I needed to hear this now. Thank you.

  8. Rick Wile on June 5, 2020 at 07:18

    Thank you, Curtis. As I heard the other day in Al Anon: “PAUSE: Practice Acceptance Until Serenity Enters.”

    • Nancy Bol on June 5, 2020 at 10:03

      Thank you for sharing your wisdom, knowledge and healing.

  9. Bev Cone on June 5, 2020 at 06:50

    How about applying this sermon to our time today in the pandemic?
    Wow! How do I live and listen today, June 5, 2020?

  10. Polly on June 5, 2020 at 06:02

    I find it difficult to be silent and wait upon God. Thanks for the tools, Curtis. Pray that I may use them.

  11. James Rowland on October 6, 2018 at 07:10

    Be Curtis
    You wrote “If you are not intentional how silence figures into your life so that you can listen deeply, you will spend your energies reacting rather than responding to life.” How greatly do I need to hear this now! Recently I did something for which I am now ashamed. Something I deeply regret. Something which was a reaction rather than a response. Thank you for so clearly explaining what happened and, with faith, will not happen again. Next time I will remember to sit,breathe, and in silence listen to what God is telling me.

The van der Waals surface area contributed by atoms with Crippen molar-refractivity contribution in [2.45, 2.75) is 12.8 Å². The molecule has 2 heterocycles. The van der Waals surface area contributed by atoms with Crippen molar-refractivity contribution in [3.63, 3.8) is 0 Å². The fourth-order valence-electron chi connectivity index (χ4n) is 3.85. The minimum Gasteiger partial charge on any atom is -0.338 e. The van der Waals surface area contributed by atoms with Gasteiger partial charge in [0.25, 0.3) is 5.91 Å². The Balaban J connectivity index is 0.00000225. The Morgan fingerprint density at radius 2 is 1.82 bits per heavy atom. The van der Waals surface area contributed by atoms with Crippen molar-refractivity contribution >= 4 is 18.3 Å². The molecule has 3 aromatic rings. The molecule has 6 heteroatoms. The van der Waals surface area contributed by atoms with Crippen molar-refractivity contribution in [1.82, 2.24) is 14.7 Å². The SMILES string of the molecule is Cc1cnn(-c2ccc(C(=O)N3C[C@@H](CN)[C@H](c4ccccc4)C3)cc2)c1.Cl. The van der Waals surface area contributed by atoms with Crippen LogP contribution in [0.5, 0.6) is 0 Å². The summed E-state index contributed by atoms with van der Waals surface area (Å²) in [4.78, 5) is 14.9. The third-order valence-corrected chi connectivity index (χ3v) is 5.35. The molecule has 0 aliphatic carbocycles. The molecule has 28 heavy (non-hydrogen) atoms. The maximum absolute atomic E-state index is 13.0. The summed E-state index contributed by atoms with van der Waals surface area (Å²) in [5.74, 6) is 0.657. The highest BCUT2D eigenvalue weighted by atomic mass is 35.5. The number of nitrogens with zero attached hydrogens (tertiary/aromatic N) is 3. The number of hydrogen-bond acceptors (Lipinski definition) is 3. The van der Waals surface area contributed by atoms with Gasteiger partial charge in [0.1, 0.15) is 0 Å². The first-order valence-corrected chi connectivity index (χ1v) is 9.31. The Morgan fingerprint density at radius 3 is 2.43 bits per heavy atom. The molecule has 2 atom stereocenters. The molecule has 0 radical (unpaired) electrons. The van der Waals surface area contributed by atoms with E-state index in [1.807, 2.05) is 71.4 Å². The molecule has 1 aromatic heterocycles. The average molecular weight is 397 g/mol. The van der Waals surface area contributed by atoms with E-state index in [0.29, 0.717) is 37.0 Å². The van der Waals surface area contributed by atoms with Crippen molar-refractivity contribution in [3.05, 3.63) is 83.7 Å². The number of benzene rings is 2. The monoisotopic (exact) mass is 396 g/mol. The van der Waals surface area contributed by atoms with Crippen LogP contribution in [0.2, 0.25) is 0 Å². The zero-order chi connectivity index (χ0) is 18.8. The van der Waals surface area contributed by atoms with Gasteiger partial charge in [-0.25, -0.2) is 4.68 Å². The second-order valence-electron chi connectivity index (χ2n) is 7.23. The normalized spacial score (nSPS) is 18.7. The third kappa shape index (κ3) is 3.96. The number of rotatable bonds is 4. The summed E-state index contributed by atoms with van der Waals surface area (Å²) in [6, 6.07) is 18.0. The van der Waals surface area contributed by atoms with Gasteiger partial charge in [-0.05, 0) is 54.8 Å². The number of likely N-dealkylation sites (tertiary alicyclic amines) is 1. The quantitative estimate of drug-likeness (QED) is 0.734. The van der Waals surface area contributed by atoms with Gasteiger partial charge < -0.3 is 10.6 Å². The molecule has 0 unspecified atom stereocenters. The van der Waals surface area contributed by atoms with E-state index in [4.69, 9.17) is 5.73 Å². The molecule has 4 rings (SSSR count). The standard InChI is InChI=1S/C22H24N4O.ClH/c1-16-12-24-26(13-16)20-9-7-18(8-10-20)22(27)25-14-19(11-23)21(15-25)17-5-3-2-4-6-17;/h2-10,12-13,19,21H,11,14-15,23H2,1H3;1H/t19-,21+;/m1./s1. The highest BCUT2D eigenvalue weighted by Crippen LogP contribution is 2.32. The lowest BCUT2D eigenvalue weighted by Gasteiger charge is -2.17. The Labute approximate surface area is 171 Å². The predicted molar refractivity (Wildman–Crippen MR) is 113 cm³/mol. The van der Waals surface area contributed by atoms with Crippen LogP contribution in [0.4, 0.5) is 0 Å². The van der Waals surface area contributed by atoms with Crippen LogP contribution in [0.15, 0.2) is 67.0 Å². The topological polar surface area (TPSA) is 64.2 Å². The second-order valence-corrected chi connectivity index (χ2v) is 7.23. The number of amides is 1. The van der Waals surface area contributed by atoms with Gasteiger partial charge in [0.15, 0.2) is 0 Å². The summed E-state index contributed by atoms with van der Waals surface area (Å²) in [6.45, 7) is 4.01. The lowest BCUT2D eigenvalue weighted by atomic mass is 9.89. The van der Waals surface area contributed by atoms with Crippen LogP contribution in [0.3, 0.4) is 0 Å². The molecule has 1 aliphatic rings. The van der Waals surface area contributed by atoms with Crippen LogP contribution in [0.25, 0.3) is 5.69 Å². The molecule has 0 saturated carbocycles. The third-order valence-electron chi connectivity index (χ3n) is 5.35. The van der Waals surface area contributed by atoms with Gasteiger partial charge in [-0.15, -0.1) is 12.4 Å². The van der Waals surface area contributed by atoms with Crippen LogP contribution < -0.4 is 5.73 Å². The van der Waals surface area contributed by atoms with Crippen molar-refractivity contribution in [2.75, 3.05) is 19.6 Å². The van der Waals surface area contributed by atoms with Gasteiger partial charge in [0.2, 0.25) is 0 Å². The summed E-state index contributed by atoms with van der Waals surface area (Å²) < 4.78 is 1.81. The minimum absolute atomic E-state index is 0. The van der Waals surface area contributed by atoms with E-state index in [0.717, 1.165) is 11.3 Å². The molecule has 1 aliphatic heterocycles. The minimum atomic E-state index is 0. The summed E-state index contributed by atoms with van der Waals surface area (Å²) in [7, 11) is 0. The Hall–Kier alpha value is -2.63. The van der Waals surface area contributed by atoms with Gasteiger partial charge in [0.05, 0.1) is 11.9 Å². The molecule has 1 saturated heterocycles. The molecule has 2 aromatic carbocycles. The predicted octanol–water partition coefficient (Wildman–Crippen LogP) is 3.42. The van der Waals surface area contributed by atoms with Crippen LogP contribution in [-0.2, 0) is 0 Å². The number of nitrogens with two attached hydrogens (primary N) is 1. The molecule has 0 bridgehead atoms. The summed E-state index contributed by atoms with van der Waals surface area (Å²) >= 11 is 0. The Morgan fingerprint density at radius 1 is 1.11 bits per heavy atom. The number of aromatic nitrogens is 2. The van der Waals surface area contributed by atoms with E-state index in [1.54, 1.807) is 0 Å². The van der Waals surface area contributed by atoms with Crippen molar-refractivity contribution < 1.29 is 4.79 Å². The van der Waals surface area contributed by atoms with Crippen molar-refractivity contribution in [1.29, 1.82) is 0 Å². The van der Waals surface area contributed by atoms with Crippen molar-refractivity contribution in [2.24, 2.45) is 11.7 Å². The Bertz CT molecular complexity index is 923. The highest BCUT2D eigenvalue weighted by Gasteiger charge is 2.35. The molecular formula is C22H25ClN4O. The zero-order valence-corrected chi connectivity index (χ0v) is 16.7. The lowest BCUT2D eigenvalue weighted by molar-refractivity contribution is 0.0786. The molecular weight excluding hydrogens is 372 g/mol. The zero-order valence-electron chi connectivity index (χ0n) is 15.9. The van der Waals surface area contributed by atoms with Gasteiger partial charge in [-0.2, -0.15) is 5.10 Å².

• SusanMarie on June 5, 2020 at 08:51

      I am convinced that if every person in the world would stop and be silent for 30 minutes each day (and when I say every person, I mean children too—this sacred act of silence should be taught from a very young age), we would have much less strife, conflict, hatred, wars, etc. in our world. With the practice of *intentional* silence, we learn to respond in wisdom and discernment rather than reacting, which so very often leads to conflict in all it’s forms. Silence not only connects us with the Spirit, it offers a wider space in our hearts to see things as they truly are rather than what we first perceived in our gut reaction—led by the ego—which causes the knee jerk because we left no room for the breath to fill us and empty us. Reaction almost always happens when we hold our breath and refuse to breathe.